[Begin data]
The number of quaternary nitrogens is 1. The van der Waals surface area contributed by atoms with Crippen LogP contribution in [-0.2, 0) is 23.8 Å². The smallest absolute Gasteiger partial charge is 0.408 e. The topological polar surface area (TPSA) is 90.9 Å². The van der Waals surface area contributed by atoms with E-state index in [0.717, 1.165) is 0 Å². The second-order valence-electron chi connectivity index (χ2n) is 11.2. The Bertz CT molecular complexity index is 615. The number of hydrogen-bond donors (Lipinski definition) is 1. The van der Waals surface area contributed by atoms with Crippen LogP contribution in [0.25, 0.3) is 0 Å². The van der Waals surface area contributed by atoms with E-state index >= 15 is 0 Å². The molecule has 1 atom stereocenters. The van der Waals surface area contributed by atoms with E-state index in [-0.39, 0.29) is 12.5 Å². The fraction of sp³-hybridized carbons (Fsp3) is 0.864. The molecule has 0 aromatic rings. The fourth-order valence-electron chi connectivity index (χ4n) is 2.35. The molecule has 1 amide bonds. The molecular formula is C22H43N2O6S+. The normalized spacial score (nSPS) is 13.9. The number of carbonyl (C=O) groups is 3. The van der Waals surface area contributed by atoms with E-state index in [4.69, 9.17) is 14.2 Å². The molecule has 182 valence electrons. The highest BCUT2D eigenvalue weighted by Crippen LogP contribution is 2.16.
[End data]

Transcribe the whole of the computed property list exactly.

The number of quaternary nitrogens is 1. The van der Waals surface area contributed by atoms with Crippen LogP contribution in [-0.2, 0) is 23.8 Å². The smallest absolute Gasteiger partial charge is 0.408 e. The topological polar surface area (TPSA) is 90.9 Å². The van der Waals surface area contributed by atoms with E-state index in [0.717, 1.165) is 0 Å². The second-order valence-electron chi connectivity index (χ2n) is 11.2. The Bertz CT molecular complexity index is 615. The number of hydrogen-bond donors (Lipinski definition) is 1. The van der Waals surface area contributed by atoms with Crippen LogP contribution in [0.25, 0.3) is 0 Å². The van der Waals surface area contributed by atoms with E-state index >= 15 is 0 Å². The molecule has 1 atom stereocenters. The van der Waals surface area contributed by atoms with E-state index in [-0.39, 0.29) is 12.5 Å². The fraction of sp³-hybridized carbons (Fsp3) is 0.864. The molecule has 0 aromatic rings. The fourth-order valence-electron chi connectivity index (χ4n) is 2.35. The molecule has 1 amide bonds. The molecular formula is C22H43N2O6S+. The normalized spacial score (nSPS) is 13.9. The number of carbonyl (C=O) groups is 3. The van der Waals surface area contributed by atoms with E-state index in [4.69, 9.17) is 14.2 Å². The molecule has 182 valence electrons. The highest BCUT2D eigenvalue weighted by Crippen LogP contribution is 2.16.